FindLaw Newsmaker Profiles - Samuel A. Alito, Jr.
Samuel A. Alito, Jr.
U.S. Supreme Court Associate Justice Nominee
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Name: Samuel A. Alito, Jr.
Occupation: Judge, U.S. Court of Appeals, Third Circuit
Born: Trenton, New Jersey, 1950
Education: Princeton University, A.B., 1972
Yale Law School, J.D., 1975
Family: Married, two children.
Professional Career:
  • Law clerk, Hon. Leonard I. Garth, U.S. Court of Appeals, Third Circuit, 1976-1977
  • Assistant U.S. Attorney, District of New Jersey, 1977-1981
  • Assistant to the U.S. Solicitor General, U.S. Department of Justice, Washington, DC, 1981-1985
  • Deputy Assistant U.S. Attorney General, U.S. Department of Justice, Washington, DC, 1985-1987
  • U.S. Attorney for the District of New Jersey, 1987-1990
  •  
    High-Profile Cases With Majority Opinions and Dissents by Alito
    The charts below contain a selection of the high-profile cases with written opinions by Judge Alito since his 1991 appointment to the U.S. Court of Appeals for the Third Circuit by former President George H. Bush, including abortion, First Amendment, criminal, immigration,, civil rights, employment and education cases .
    ABORTION CASES
    Judge Alito has written judicial opinions that both support women’s reproductive rights, and opinions that some political conservatives and abortion opponents show that Judge Alito might support their beliefs.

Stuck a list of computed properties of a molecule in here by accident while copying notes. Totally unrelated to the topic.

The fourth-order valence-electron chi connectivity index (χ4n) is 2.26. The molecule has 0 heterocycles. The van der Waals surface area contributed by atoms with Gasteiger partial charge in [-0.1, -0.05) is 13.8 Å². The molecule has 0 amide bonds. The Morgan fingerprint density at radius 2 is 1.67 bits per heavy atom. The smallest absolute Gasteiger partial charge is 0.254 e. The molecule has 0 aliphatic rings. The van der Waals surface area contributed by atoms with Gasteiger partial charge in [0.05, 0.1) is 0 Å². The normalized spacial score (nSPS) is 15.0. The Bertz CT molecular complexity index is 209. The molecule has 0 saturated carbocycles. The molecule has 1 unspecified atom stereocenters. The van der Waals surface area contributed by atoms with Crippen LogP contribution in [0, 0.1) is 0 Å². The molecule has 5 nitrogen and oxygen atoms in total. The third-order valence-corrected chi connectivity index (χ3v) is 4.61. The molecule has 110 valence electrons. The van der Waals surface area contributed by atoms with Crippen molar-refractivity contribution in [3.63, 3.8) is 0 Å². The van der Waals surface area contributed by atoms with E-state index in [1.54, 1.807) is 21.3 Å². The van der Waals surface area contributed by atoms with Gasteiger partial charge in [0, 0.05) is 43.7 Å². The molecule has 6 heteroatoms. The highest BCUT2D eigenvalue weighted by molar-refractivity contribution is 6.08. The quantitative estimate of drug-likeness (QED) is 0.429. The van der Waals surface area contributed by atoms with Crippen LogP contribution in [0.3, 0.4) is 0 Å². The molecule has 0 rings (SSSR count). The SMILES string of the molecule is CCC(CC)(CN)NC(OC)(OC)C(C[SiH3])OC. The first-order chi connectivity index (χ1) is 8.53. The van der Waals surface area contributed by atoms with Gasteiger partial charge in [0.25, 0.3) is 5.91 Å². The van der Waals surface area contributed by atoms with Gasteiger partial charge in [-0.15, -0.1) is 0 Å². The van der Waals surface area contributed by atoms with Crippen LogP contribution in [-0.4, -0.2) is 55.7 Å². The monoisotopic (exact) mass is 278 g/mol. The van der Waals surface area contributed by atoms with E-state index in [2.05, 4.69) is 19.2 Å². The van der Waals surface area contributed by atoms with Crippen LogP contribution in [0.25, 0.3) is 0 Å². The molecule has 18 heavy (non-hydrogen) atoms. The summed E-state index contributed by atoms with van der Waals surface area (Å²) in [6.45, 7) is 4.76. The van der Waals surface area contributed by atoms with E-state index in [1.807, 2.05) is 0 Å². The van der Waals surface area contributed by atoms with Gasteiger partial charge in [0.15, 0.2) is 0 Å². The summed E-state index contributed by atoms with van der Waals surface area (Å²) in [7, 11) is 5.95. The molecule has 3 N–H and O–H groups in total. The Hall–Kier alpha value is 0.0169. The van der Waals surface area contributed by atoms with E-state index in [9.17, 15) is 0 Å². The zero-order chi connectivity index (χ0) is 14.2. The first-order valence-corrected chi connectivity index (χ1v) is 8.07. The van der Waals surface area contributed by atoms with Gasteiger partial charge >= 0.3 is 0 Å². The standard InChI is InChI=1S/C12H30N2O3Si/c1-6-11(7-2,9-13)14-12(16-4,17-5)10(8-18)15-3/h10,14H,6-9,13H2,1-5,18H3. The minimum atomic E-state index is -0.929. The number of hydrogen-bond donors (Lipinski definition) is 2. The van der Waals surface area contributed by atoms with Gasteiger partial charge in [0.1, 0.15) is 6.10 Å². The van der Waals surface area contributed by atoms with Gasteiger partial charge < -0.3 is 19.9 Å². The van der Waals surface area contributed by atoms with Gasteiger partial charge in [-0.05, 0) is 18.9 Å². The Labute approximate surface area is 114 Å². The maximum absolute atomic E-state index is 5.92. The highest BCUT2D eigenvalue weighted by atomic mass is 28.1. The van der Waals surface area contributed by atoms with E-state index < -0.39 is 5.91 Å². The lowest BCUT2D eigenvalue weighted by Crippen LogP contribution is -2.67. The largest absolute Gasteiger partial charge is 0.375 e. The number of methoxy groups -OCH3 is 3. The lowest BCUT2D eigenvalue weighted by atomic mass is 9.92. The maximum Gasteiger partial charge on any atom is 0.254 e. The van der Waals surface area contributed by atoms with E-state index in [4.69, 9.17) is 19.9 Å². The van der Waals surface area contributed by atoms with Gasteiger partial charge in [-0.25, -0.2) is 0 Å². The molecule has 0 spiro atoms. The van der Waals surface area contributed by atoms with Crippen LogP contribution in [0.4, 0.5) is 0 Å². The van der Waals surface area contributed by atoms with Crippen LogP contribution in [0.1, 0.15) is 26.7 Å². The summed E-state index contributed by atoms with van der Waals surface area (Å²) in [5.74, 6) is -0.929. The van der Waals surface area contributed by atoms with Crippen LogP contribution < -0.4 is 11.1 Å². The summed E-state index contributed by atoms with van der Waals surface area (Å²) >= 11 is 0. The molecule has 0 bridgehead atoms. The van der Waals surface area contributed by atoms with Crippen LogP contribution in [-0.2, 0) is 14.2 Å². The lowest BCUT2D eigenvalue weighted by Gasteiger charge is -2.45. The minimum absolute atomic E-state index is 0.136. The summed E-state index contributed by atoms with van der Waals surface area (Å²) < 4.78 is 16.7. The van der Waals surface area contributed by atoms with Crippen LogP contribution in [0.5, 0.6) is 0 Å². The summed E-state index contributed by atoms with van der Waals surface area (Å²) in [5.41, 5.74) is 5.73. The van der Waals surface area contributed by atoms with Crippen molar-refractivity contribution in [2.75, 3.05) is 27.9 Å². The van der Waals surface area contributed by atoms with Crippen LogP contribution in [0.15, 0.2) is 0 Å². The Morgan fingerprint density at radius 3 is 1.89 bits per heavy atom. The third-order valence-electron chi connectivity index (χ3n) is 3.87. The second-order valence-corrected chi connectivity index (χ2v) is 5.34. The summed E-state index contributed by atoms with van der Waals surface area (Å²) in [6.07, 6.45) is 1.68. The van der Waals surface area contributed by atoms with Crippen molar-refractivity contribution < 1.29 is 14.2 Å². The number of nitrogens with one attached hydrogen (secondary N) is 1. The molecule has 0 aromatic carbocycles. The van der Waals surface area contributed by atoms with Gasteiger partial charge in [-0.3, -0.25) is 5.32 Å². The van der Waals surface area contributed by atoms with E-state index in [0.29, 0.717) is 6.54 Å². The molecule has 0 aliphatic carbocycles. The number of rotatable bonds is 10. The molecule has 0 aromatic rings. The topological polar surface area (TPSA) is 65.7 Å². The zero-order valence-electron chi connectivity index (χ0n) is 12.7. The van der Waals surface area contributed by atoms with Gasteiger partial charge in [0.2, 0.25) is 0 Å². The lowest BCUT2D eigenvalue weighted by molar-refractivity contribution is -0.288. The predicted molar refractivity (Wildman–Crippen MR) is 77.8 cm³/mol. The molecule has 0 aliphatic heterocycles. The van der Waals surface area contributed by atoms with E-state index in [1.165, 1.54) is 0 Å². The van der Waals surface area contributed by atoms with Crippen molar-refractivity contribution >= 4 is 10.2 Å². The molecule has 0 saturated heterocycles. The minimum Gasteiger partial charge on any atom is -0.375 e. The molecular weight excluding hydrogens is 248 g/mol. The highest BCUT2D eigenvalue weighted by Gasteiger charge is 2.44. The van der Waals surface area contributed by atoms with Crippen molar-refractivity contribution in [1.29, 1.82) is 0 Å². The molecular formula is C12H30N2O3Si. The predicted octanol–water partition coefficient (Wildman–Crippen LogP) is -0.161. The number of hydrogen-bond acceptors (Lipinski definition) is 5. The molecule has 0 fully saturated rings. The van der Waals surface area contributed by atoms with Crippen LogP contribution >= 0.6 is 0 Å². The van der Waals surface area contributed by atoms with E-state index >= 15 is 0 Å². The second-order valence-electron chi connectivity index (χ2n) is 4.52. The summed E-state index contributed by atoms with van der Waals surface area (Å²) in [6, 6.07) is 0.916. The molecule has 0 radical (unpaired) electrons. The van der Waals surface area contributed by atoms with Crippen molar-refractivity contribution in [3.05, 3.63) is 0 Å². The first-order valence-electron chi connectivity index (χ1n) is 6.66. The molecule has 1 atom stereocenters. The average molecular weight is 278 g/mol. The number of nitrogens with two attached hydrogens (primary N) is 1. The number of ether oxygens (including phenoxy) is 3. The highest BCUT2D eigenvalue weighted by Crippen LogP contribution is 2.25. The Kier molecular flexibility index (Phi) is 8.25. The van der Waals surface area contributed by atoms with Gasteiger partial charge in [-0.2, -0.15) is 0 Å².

Case Summary of Facts Case Type Result
    Planned Parenthood of
    S.E. Pa. v. Casey

    (3d Circuit 1991)
    Alito’s dissenting opinion is often cited by opponents of abortion. In it, he concluded that “Pennsylvania has a legitimate interest in furthering the husband's interest in the fate of the fetus,’ under the state’s abortion notification law. The U.S. Supreme Court subsequently ruled in the case, and disagreed with Alito. Abortion, Healthcare, Constitutional Law Majority finds Pa.’s abortion notification law for husband's unconstitional.
    Planned Parenthood of Central
    N.J. v. Farmer

    (3d Circuit 2000)
    In his concurrence, Alito cites the U.S. Supreme Court’s decision in Stenberg v. Carhart in support of upholding a lower court’s decision to permanently enjoin (i.e., prevent) enforcement of New Jersey's Partial-Birth Abortion Ban Act of 1997 Abortion, Healthcare, Constitutional Law 1997 N.J. “Partial-Birth” Abortion Ban Act is held unconstitutional
    Xiu Ling Zhang v. Gonzales
    (3d Circuit 2005)
    Writing the Court’s opinion, Alito highlighted the Board of Immigration Appeals (‘BIA’) error by failing to “[explain why the [alleged birth-control documents] that she submitted did not bolster her credibility...If authentic and accurate, they powerfully corroborate [her] claims.” Abortion, Immigration, Healthcare, Constitutional Law BIA judge’s order denying asylum and withholding of removal is vacated, and case remanded
    Cai Luan Chen v. Ashcroft
    (3d Circuit 2004)
    Alito concludes that the BIA’s decision to deny asylum applications to unmarried partners of persons who suffered forced abortions or involuntary sterilizations was “rational.” Abortion, Immigration, Constitutional Law BIA judge’s order denying asylum and withholding of removal is affirmed
    Gui Cun Liu v. Ashcroft
    (3d Circuit 2004)
    Alito holds that it was “legal error for the I[mmigration] J[udge] to reject the abortion certificates” solely on the ground that they were not authenticated under 8 C.F.R. § 287.6. Petitioner and her husband argued that she was forced two times by the Chinese government to have abortions, and that they faced government persecution because they are Christians. Abortion, Immigration, Constitutional Law Court vacates the BIA’s order denying asylum and withholding removal, and remands the case back to the BIA